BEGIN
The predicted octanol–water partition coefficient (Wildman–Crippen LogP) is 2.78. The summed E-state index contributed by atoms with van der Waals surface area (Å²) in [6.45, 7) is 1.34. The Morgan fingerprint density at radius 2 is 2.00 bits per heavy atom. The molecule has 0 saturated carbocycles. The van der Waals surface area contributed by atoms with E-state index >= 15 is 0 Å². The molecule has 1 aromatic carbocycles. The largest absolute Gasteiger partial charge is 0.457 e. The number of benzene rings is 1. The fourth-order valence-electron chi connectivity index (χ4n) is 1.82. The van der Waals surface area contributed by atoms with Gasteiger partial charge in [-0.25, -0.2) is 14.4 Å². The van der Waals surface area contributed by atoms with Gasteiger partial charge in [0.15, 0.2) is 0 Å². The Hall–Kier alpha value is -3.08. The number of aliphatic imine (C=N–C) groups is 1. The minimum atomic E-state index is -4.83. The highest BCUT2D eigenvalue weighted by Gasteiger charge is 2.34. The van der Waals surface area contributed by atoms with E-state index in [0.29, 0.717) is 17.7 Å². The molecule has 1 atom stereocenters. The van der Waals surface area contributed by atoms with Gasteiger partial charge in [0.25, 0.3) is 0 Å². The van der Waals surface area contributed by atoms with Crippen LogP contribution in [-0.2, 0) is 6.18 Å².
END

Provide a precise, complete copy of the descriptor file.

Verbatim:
The predicted octanol–water partition coefficient (Wildman–Crippen LogP) is 2.78. The summed E-state index contributed by atoms with van der Waals surface area (Å²) in [6.45, 7) is 1.34. The Morgan fingerprint density at radius 2 is 2.00 bits per heavy atom. The molecule has 0 saturated carbocycles. The van der Waals surface area contributed by atoms with E-state index >= 15 is 0 Å². The molecule has 1 aromatic carbocycles. The largest absolute Gasteiger partial charge is 0.457 e. The number of benzene rings is 1. The fourth-order valence-electron chi connectivity index (χ4n) is 1.82. The van der Waals surface area contributed by atoms with Gasteiger partial charge in [-0.25, -0.2) is 14.4 Å². The van der Waals surface area contributed by atoms with Gasteiger partial charge in [0.15, 0.2) is 0 Å². The Hall–Kier alpha value is -3.08. The number of aliphatic imine (C=N–C) groups is 1. The minimum atomic E-state index is -4.83. The highest BCUT2D eigenvalue weighted by Gasteiger charge is 2.34. The van der Waals surface area contributed by atoms with E-state index in [0.29, 0.717) is 17.7 Å². The molecule has 1 atom stereocenters. The van der Waals surface area contributed by atoms with Gasteiger partial charge in [0.25, 0.3) is 0 Å². The van der Waals surface area contributed by atoms with Crippen LogP contribution in [-0.2, 0) is 6.18 Å².